Publicity Stills of "Final Destination 3"
(Courtesy from Warner Bros)

Genre: Drama/Thriller/Horror
Director: James Wong
Starring: Ryan Merriman, Mary Elizabeth Winstead, Texas Battle, Jamie Isaac Conde, Gina Holden, Alexander Kalugin, Dustin Milligan
RunTime: 1 hr 33 mins
Released By: Warner Bros
Rating: NC-16 (Some Gory Scenes)

Opening Day: 23 February 2006


Six years after the events of Final Destination (2000), Wendy (Winstead), a high school senior, has a premonition of a fatal roller-coaster accident involving herself and all her friends. When the premonition proves true, those who survive the accident are forced to deal with the repercussions of escaping their fate. But fate is not so easily thwarted, and as Wendy and Kevin (Merriman) desperately try to interpret the clues that might save lives, one-by-one their friends meet fantastically gruesome ends.

Movie Review:

Let's say you buy a ticket for a movie. Unfortunately, one of the employees left a mess in the auditorium after mopping a major spillage of coke and sprite all over the counter. Some water seeps over into an electrical plug that starts a fire, which in turn burns up to the ventilation system and starts melting some wires, sending the whole cinema wailing by the alarm. You escape by heading through the exit. Relieved by being the first to escape, you pushed open the heavy emergency door, only to knock down a scaffold outside and seeing a sledge hammer heading straight down on you.

Welcome to the world of Final Destination.

You have to possess a rather morbid sense of humor to enjoy the Final Destination films; a club I am proud to admit myself a member of. The first was a clever twist on the slasher genre, placing fortunate teenagers who created death into a neither run-nor-hide scenario. The great appeal about the Final Destination series is its creativity. Back when the original film came out, the state of horror films was rather grim. The success of Scream unleashed a stream of self-referential clones that completely left out the satirical spark responsible for Scream being so good in the first place. Final Destination was different, featuring not a masked slasher as the antagonist but rather Death itself, represented as an invisible force that could turn any elements of one's life into a potential deathtrap. While raising some interesting questions about fate and whether death could be cheated, the movie still managed to scare the bejeebers out of people. As with other great horror films, the sequels aren't as good as the original, but they're entertaining nonetheless.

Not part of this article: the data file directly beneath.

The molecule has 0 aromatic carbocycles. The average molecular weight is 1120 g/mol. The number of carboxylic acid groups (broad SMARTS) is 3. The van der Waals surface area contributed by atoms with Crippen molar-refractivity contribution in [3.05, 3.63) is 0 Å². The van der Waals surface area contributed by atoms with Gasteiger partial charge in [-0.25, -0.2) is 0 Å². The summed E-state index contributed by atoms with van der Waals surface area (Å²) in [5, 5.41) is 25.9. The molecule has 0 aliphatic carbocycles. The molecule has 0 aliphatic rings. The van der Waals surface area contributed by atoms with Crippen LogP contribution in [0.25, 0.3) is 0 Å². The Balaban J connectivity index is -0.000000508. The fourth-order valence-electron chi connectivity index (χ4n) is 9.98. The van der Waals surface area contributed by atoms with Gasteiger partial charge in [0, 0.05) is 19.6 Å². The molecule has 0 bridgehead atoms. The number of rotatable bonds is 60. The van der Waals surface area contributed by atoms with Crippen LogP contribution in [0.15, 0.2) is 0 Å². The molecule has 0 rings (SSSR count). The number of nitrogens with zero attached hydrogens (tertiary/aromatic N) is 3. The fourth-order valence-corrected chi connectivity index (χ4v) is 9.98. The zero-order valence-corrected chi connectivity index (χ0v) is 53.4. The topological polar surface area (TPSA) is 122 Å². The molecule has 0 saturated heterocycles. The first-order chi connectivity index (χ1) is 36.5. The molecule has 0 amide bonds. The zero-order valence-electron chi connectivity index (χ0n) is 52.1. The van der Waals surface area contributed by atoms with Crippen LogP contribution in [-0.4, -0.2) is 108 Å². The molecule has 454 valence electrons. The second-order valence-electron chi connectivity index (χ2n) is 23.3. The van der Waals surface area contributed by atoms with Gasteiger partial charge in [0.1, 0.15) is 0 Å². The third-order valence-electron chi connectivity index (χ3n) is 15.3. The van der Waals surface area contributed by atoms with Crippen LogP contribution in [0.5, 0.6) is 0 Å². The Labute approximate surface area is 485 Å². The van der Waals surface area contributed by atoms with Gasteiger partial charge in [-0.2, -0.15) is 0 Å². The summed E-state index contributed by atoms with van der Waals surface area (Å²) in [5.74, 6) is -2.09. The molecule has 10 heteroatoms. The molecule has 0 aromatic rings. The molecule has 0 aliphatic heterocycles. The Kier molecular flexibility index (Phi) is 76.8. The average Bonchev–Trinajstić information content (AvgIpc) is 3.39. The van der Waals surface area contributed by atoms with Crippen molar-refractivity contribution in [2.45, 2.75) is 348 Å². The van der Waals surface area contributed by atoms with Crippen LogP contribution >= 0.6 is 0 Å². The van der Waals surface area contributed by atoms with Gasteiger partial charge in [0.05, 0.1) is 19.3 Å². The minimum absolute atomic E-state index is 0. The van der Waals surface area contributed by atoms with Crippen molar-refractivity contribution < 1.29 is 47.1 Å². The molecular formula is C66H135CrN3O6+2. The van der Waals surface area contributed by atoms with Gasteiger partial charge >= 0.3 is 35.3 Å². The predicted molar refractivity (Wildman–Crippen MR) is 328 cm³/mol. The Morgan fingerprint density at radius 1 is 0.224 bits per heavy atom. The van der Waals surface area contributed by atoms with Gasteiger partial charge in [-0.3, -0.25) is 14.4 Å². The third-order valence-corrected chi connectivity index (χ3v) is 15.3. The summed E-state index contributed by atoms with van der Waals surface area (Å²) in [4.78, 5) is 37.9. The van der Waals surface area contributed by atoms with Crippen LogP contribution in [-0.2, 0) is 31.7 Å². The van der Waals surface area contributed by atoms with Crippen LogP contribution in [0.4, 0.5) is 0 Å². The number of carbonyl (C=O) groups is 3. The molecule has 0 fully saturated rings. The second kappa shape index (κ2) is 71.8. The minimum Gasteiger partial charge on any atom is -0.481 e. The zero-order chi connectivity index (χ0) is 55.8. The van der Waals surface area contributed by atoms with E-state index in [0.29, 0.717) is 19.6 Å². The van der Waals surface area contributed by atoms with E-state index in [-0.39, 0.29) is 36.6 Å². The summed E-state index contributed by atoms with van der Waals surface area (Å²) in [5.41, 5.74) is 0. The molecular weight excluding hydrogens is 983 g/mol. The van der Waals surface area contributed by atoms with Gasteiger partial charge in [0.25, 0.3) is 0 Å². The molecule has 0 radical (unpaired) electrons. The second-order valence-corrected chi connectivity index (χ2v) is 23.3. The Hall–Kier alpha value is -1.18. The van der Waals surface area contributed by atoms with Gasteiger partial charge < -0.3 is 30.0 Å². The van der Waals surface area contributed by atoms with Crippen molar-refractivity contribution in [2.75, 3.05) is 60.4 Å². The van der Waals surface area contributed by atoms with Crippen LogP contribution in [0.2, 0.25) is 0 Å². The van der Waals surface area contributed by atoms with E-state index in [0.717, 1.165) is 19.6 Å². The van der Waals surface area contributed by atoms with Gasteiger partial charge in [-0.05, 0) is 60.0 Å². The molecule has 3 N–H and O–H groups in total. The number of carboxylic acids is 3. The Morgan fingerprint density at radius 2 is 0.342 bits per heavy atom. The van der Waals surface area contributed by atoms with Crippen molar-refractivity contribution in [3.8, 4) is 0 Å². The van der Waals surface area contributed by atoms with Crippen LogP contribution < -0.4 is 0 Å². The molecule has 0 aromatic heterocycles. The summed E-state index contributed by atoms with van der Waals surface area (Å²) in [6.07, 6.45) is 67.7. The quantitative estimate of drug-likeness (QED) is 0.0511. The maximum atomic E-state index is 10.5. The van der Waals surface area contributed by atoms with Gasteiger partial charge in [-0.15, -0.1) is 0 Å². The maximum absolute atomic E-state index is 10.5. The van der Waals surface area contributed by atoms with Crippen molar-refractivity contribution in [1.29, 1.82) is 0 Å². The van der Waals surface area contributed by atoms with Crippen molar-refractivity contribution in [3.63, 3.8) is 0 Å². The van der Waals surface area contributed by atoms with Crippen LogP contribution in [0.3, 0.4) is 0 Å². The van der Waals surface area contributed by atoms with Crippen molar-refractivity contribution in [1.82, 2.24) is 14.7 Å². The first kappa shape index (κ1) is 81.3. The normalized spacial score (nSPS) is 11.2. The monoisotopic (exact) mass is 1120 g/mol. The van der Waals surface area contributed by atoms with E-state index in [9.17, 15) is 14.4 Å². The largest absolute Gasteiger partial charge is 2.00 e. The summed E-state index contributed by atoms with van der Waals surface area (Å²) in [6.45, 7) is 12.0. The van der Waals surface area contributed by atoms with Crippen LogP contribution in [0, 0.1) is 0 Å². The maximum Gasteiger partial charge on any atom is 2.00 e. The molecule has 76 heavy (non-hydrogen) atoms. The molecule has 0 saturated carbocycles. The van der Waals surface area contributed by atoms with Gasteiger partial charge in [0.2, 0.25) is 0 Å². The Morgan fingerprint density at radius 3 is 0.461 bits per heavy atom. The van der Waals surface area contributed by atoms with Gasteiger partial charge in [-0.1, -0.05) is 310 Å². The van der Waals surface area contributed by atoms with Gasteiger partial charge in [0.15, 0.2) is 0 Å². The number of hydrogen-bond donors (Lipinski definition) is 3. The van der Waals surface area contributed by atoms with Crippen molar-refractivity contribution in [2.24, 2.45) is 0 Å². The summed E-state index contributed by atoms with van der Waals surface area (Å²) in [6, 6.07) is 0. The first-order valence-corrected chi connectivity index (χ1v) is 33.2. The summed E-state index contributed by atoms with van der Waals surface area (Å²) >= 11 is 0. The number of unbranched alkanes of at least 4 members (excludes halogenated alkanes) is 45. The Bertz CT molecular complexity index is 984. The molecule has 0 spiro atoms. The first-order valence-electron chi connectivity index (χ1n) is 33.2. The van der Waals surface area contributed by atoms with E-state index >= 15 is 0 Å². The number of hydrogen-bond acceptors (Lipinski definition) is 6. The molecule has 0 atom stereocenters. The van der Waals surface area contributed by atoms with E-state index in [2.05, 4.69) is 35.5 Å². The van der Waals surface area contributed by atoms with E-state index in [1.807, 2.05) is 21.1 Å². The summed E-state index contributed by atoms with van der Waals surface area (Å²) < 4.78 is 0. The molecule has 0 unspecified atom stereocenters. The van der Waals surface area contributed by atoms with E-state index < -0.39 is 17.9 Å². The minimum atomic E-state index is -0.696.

This third chapter, which brings back on board its original creators (director James Wong & co-writer Glen Morgan), does justice to the formula established by its predecessors, blending together the delicate arts of thrilling an audience and devising a series of death scenes that aren't the same old thing people have seen a dozen times before in a dozen similar flicks.

Sure, this being the third round of high schoolers cheating Death only to feel its wrath, Final Destination 3 does show a little wear and tear within the story. The discussions of fate and the nature of death seem more than ever like filler designed to tide the audience over until the next kill scene. The death setups begin to reveal their familiar structure, as if a musician were performing the same piece over and over, well enough to be appreciated but still a bit on the tiring side. Things that make the third installment more easily digested than its predecessors: the best high tension build up to the disaster opening sequence of the series which introduce the characters with economy and generated suspense before and during the doomed roller coaster ride, actors for whom acting school is not uniformly recommended, dialogue that is sometimes not laughable, and an ending that (finally) doesn't cheat. Then, of course, there are the deaths, which are a delicious mixture of red herrings and deviousness. The fun with these isn't figuring out who is going to get it, but how they're going to get it. James Wong approaches the moment of maximum bloodletting with a macabre sense of humor. Final Destination 3 replaces the unintentional chortles of its predecessors with intentional humor, and that's to its benefit.

Still, I was not let down by Final Destination 3. On the contrary, the return of James Wong and Glen Morgan, the guys who helped craft the first film was a pleasant comeback. They took to their duties as horror maestros with only a few hiccups. And the deaths are as grimly inventive and outrageously gory as ever (note: you might not want to go through a fast food drive-thru after seeing this movie); the pacing is kept at a tight level; and the characters are actually sympathetic.

The recommendation for this film is as easy as they come. If you're a Final Destination fan, it's unlikely that #3 will disappoint. If you like horror/thrillers with plenty of cartoonish blood and gore, this will hit the spot. Unless Death takes an extended vacation, we're likely to get another one of these in a couple of years. Though imperfect and at times a bit restrained in comparison to the other titles in its series (the epic car pileup in FD2 is a hard act to follow), Final Destination 3 emerges as a slick, tense horror film that proves not all sequels stink. I believe it's sure to please most genre fans. Based on the box office tallies of the first two pictures and the expected gross of this one, it's unlikely that this series will be heading its final destination.

So now will you excuse me, there’s a thunder storm approaching and I smell something burning in the kitchen.

Movie Rating:

(Reinventing a new breed of horror series, FD3 has yet again injected paranoia into everyone where death could be waiting anywhere and anytime. What fun!)

Review by Lokman B S

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